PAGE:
SW: The most important development of the season for the Nats will be the maturation and continued development of Anthony Rendon, both at the plate and as a utility player. Possessing one of the more impressive and advanced hit tools for a player his age, continued seasoning from MLB plate appearances will further hone his contact rate, his understanding of the strike zone and how opposing pitchers will handle him, which will only improve his offensive stock. A full return to health after being a little banged up last season will also add to his performance.
However, the biggest piece of the puzzle for Rendon will be in the field, as he continues to learn how to play 2B at the major league level, while also retaining his above average skills at his natural position of 3B. Given the merry-go-round of players and their positions in the infield with Ryan Zimmerman and Danny Espinosa as well as Rendon all looking at new positions part-time or otherwise, it will be up to Rendon to provide a precociously steady influence at both second and third for the other two to have successful transitions. The hitting will always be there, but health and fielding from the young Texan will play an enormous role in the overall success of the bottom half of the batting order and the team’s defense.
AW: Saying the bench should be the Nationals’ single-most important development this season might not fire up fans. But, that doesn’t mean it shouldn’t be item No. 1 on the Nationals “must-fix” list. Washington boasted some of the league’s best pitching last season, and came up with absolutely no run support to swing the win-loss column in their favor. With the addition of Nate McLouth and the lingering hope that Danny Espinosa could show at least marginal improvement, one would hope Washington will perform better in clutch situations this year.

Washington Nationals 2014 Top 25 Prosects: No. 1 Lucas Giolito

In this series, District Sports Page has provide detailed scouting reports on our list of Top 25 Washington Nationals prospects. You can find our overview with the entire list here. We will now move into even further detailed reports for our Top 10.

Here’s our scouting reports on prospects Nos. 21-15, prospects Nos. 16-20 and Nos. 11-16.

And so far in the Top 10:

No. 10 Eury Perez
No. 9 Jake Johansen
No. 8 Sammy Solis
No. 7 Michael Taylor
No. 6 Zach Walters
No. 5 Steven Souza
No. 4 Drew Ward
No. 3 A.J. Cole
No. 2 Brian Goodwin

Now without further ado, here is prospect No. 1, pitcher Lucas Giolito.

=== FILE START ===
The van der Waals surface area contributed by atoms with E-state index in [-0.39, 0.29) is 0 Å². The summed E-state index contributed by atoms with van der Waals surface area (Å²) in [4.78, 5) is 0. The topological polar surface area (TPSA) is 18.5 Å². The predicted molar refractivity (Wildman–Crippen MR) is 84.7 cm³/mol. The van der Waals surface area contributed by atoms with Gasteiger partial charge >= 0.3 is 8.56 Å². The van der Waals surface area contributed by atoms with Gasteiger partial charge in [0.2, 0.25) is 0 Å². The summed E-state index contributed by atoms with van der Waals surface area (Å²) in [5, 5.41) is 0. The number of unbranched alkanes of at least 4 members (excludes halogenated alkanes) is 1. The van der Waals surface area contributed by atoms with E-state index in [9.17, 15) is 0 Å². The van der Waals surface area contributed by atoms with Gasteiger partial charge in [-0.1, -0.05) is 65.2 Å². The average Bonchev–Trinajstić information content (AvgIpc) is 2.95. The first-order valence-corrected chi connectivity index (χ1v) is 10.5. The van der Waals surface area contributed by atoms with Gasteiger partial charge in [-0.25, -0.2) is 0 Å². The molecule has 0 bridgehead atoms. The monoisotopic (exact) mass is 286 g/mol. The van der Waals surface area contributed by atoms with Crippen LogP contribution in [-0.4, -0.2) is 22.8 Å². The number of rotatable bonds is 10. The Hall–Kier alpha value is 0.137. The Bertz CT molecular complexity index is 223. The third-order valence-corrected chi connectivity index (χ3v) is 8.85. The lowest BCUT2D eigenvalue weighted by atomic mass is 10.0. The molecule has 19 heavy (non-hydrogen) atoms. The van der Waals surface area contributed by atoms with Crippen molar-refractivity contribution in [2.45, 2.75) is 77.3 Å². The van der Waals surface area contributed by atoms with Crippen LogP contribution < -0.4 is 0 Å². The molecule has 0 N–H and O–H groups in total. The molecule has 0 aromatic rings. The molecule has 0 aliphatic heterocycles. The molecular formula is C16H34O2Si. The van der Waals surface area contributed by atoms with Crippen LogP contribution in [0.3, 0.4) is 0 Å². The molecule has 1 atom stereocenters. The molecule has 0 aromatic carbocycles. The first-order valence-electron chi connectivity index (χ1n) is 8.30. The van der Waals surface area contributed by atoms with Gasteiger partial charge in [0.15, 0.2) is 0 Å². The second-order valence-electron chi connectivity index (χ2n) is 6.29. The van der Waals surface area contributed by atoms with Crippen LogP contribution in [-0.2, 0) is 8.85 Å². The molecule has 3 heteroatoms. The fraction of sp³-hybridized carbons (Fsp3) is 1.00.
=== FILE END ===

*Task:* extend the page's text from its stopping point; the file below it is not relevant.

1. Lucas Giolito, RHP
Bats: Right, Throws: Right
Height: 6′ 6″, Weight: 230 lb.
Born: July 14, 1994 (19)
Draft: 1st Round 2012 (16th overall)

Fastball Velocity Fastball Movement Fastball Command Curveball Change Off Speed Command Delivery Overall Future Potential
70/80 50/55 50/60 60/70 40/50 40/50 Very Good Franchise Player

Selected with the 16th overall pick in the 2012 draft, Giolito was seemingly the class’s top pitcher but fell due to concerns over his arm health. Incredibly, he slid down the board to the Nationals. His bonus demands were an added obstacle, exacerbated by his commitment to pitch for UCLA and the MLB’s newly unveiled slotting system. So it’s a testament to his talent that the Nats not only didn’t let him slip past them, but they structured the rest of their draft spending around signing him.

The Nationals inked Giolito to a lucrative deal and had him test his arm out at the end of the summer before sending him under the knife to repair his torn elbow ligament. He recovered swiftly, even on a very measured timetable, and was able to pitch in the instructional league at the end of 2014 just after his 19th birthday. And already, as we prepare for the 2014 season, the front office’s decision to draft him appears to be a very wise one. Giolito has the kind of ability to make it one of history’s most glaring draft steals.

Standing at 6’6″ with a stone-solid 230-pound physique, Giolito’s long levers and balanced, well-developed musculature are the ideal build for a power pitcher. He’s an athlete. His balance and body control are outstanding, particularly for his size, and he’s able to generate mid 90′s velocity consistently without maxing his effort out. His long levers, and great arm extension on his release help him add nasty spin out of his 3/4 arm slot — resulting in tremendous movement on his pitches. He’s adept at cutting his fastball in on the hands of right-handers, pounding them inside, and he gets nasty movement in the low 90′s. His powerful mid 80′s curve has hard two-plane break, and it comes out of his fastball tunnel before darting down and away. It’s a potential plus-plus killer in the MLB, though he largely holstered the pitch in his GCL starts last summer.

Instead of his curve last summer, the Nationals had  Giolito pitching almost solely with his fastball and mixing in some changeups when he went off-speed.  His mid 80′s change was an after-thought in high school, but is looking pretty darn good lately. It has nice velocity separation and deceptive fade, dying to his arm side. It’s quickly become his go-to off-speed pitch after returning from surgery, though he needs to do a much better job 0f selling it with a complete follow-through.